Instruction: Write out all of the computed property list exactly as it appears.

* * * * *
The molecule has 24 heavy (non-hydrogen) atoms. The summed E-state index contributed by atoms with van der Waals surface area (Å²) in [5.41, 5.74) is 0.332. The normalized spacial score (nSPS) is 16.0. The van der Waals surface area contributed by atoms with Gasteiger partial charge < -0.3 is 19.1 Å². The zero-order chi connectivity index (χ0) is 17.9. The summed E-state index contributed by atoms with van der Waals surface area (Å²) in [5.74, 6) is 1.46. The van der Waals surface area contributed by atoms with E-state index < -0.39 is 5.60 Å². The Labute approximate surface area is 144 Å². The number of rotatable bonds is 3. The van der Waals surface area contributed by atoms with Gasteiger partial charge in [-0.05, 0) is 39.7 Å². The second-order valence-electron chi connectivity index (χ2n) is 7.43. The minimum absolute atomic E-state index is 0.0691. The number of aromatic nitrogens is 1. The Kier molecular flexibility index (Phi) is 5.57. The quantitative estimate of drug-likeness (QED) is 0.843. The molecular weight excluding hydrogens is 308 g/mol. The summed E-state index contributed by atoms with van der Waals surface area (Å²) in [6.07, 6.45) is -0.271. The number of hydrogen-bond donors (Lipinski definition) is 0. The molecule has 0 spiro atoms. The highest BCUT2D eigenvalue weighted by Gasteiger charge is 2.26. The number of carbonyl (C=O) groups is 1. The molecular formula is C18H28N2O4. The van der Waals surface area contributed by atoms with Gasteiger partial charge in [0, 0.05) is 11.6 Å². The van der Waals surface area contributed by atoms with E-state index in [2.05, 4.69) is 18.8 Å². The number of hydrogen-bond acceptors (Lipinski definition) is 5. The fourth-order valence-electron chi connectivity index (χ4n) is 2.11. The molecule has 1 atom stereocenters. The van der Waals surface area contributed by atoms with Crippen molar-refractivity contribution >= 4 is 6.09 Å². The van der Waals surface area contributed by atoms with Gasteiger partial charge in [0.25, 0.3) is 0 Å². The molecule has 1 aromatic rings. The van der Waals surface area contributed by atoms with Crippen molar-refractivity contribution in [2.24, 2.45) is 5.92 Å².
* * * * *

The molecule has 24 heavy (non-hydrogen) atoms. The summed E-state index contributed by atoms with van der Waals surface area (Å²) in [5.41, 5.74) is 0.332. The normalized spacial score (nSPS) is 16.0. The van der Waals surface area contributed by atoms with Gasteiger partial charge < -0.3 is 19.1 Å². The zero-order chi connectivity index (χ0) is 17.9. The summed E-state index contributed by atoms with van der Waals surface area (Å²) in [5.74, 6) is 1.46. The van der Waals surface area contributed by atoms with E-state index < -0.39 is 5.60 Å². The Labute approximate surface area is 144 Å². The number of rotatable bonds is 3. The van der Waals surface area contributed by atoms with Gasteiger partial charge in [-0.05, 0) is 39.7 Å². The second-order valence-electron chi connectivity index (χ2n) is 7.43. The minimum absolute atomic E-state index is 0.0691. The number of aromatic nitrogens is 1. The Kier molecular flexibility index (Phi) is 5.57. The quantitative estimate of drug-likeness (QED) is 0.843. The molecular weight excluding hydrogens is 308 g/mol. The summed E-state index contributed by atoms with van der Waals surface area (Å²) in [6.07, 6.45) is -0.271. The number of hydrogen-bond donors (Lipinski definition) is 0. The molecule has 0 spiro atoms. The highest BCUT2D eigenvalue weighted by Gasteiger charge is 2.26. The number of carbonyl (C=O) groups is 1. The molecular formula is C18H28N2O4. The van der Waals surface area contributed by atoms with Gasteiger partial charge in [0, 0.05) is 11.6 Å². The van der Waals surface area contributed by atoms with E-state index in [2.05, 4.69) is 18.8 Å². The number of hydrogen-bond acceptors (Lipinski definition) is 5. The fourth-order valence-electron chi connectivity index (χ4n) is 2.11. The molecule has 1 atom stereocenters. The van der Waals surface area contributed by atoms with Crippen molar-refractivity contribution >= 4 is 6.09 Å². The van der Waals surface area contributed by atoms with Gasteiger partial charge in [0.25, 0.3) is 0 Å². The molecule has 1 aromatic rings. The van der Waals surface area contributed by atoms with Crippen molar-refractivity contribution in [2.24, 2.45) is 5.92 Å².